Stanley and I had the great pleasure of dining at the recently opened Da Toscano on Minetta Lane.


The most recent occupant of this space was Perla, and after a couple of years of remaining empty, it has been taken over by the former chef of Perla, Michael Toscano.

What he has accomplished here is remarkable. Even though the gas has not yet been turned on, the kitchen is functioning with electric hot plates and turning out wonderful food.




The menu is imaginative and varied. Main courses are huge and can easily be shared. We started with the minestra with pig snout and tripe and a special, crudo of razor clams. Initially, they mistakenly brought a plate of trout crudo, so I got to try both that and the clams, which were extremely delicious.

For our main courses, we had the pork chop wrapped in crisp pork belly and the veal head parmigiana. These were phenomenal, and we ended up taking home half of each, which made for a fabulous lunch the next day.

We shared the cheese cake for dessert. There is a small but nice selection of beers. We liked the “Stranger than Fiction” porter.

I can’t wait to come back and try some of the pastas.




The West Taghkanic Diner, on Route 82 just off the Taconic Parkway, at the Hudson/Ancram exit, had closed after being in business since 1953. We’ve been going there for occasional lunches for almost thirty years. While the food was not exceptional, it was a bit better than the average diner, and prices were quite low. I particularly liked the corned beef Reuben, and burgers were well-made. The building was thoroughly unaltered, giving it an old-fashioned charm.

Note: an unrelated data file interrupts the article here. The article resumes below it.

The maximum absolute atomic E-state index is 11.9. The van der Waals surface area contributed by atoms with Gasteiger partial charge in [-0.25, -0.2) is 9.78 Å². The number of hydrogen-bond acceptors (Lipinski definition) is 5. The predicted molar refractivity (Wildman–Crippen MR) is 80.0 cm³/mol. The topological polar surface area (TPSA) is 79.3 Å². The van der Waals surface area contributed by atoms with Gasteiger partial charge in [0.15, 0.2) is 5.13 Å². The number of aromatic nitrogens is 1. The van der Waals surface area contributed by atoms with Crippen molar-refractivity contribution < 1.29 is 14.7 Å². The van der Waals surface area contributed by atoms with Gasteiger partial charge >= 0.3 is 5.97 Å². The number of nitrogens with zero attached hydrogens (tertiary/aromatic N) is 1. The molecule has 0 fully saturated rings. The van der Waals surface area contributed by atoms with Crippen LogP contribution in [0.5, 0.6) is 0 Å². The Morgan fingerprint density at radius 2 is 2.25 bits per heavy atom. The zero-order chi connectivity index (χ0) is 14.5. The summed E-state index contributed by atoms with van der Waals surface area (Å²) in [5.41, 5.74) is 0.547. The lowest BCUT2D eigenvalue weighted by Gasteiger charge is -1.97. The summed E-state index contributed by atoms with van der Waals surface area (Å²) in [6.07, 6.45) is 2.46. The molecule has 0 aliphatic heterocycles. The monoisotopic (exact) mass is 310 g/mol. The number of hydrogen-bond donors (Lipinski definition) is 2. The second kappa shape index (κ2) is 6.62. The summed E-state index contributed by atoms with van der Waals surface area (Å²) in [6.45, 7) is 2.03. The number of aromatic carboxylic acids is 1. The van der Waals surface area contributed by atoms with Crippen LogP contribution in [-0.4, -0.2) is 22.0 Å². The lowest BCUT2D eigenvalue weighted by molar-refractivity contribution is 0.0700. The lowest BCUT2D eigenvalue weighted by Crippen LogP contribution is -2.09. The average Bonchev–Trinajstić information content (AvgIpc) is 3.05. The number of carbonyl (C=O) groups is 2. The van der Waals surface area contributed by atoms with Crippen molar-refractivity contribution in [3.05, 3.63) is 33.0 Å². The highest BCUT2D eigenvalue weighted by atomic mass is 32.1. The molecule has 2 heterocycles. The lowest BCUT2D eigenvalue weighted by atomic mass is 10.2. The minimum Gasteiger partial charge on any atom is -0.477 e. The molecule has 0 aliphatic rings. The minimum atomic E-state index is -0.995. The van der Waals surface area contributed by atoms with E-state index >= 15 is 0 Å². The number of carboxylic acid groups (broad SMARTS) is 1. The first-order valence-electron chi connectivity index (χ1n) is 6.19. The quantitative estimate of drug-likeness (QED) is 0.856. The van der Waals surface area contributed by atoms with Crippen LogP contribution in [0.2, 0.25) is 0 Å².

The diner reopened last year under new ownership, after a thorough cleaning but with all the original features intact. Chef/owner Kris Schram, a Columbia County native and a graduate of the Culinary Institute of America, returned to his home region after working in major restaurants in the Napa Valley and Copenhagen. He focuses on locally produced ingredients and has created a limited menu of modern takes on classic diner specialties.

Though more expensive than it had been in its previous incarnation, it is still reasonable considering the quality of food, and it has become more popular than ever. Initially serving only breakfast and lunch, we had lunch there several times, and were excited when dinner was added recently.

We started with spicy chicken wings and a beet salad, moved on to Hudson Valley trout and roast pork shoulder. The food was not only delicious but also creative. For dessert, we had an excellent chocolate pudding. There is a nice wine and beer selection, along with cocktails. We drank a Snowy Night stout with dinner.

Lunch is also great, and they still serve a Reuben, though now it is made with pastrami.